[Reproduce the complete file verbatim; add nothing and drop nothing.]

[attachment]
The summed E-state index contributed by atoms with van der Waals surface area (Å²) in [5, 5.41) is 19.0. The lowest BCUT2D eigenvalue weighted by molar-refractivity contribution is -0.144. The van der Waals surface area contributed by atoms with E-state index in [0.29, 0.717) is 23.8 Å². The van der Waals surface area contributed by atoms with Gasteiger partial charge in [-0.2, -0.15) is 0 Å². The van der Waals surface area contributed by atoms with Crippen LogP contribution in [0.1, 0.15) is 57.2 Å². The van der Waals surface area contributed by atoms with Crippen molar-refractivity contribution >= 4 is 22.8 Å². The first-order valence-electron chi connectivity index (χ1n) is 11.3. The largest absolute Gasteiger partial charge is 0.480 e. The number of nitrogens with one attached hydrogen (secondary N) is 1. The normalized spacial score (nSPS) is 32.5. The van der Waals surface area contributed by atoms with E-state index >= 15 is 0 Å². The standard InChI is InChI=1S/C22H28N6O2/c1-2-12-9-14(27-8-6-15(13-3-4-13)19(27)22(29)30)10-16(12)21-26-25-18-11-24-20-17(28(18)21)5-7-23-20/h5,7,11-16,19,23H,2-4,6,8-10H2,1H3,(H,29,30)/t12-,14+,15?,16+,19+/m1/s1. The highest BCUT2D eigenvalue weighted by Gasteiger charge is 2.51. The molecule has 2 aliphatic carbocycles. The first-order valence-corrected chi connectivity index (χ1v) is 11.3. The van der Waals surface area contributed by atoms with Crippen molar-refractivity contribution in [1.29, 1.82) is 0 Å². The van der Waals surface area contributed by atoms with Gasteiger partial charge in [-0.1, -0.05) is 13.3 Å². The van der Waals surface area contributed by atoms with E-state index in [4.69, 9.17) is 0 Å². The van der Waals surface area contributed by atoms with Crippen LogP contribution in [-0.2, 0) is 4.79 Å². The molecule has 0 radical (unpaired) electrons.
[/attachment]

The summed E-state index contributed by atoms with van der Waals surface area (Å²) in [5, 5.41) is 19.0. The lowest BCUT2D eigenvalue weighted by molar-refractivity contribution is -0.144. The van der Waals surface area contributed by atoms with E-state index in [0.29, 0.717) is 23.8 Å². The van der Waals surface area contributed by atoms with Gasteiger partial charge in [-0.2, -0.15) is 0 Å². The van der Waals surface area contributed by atoms with Crippen LogP contribution in [0.1, 0.15) is 57.2 Å². The van der Waals surface area contributed by atoms with Crippen molar-refractivity contribution >= 4 is 22.8 Å². The first-order valence-electron chi connectivity index (χ1n) is 11.3. The largest absolute Gasteiger partial charge is 0.480 e. The number of nitrogens with one attached hydrogen (secondary N) is 1. The normalized spacial score (nSPS) is 32.5. The van der Waals surface area contributed by atoms with E-state index >= 15 is 0 Å². The standard InChI is InChI=1S/C22H28N6O2/c1-2-12-9-14(27-8-6-15(13-3-4-13)19(27)22(29)30)10-16(12)21-26-25-18-11-24-20-17(28(18)21)5-7-23-20/h5,7,11-16,19,23H,2-4,6,8-10H2,1H3,(H,29,30)/t12-,14+,15?,16+,19+/m1/s1. The highest BCUT2D eigenvalue weighted by Gasteiger charge is 2.51. The molecule has 2 aliphatic carbocycles. The first-order valence-corrected chi connectivity index (χ1v) is 11.3. The van der Waals surface area contributed by atoms with Crippen molar-refractivity contribution in [1.29, 1.82) is 0 Å². The van der Waals surface area contributed by atoms with Gasteiger partial charge in [-0.1, -0.05) is 13.3 Å². The van der Waals surface area contributed by atoms with E-state index in [4.69, 9.17) is 0 Å². The van der Waals surface area contributed by atoms with Crippen LogP contribution in [-0.2, 0) is 4.79 Å². The molecule has 0 radical (unpaired) electrons.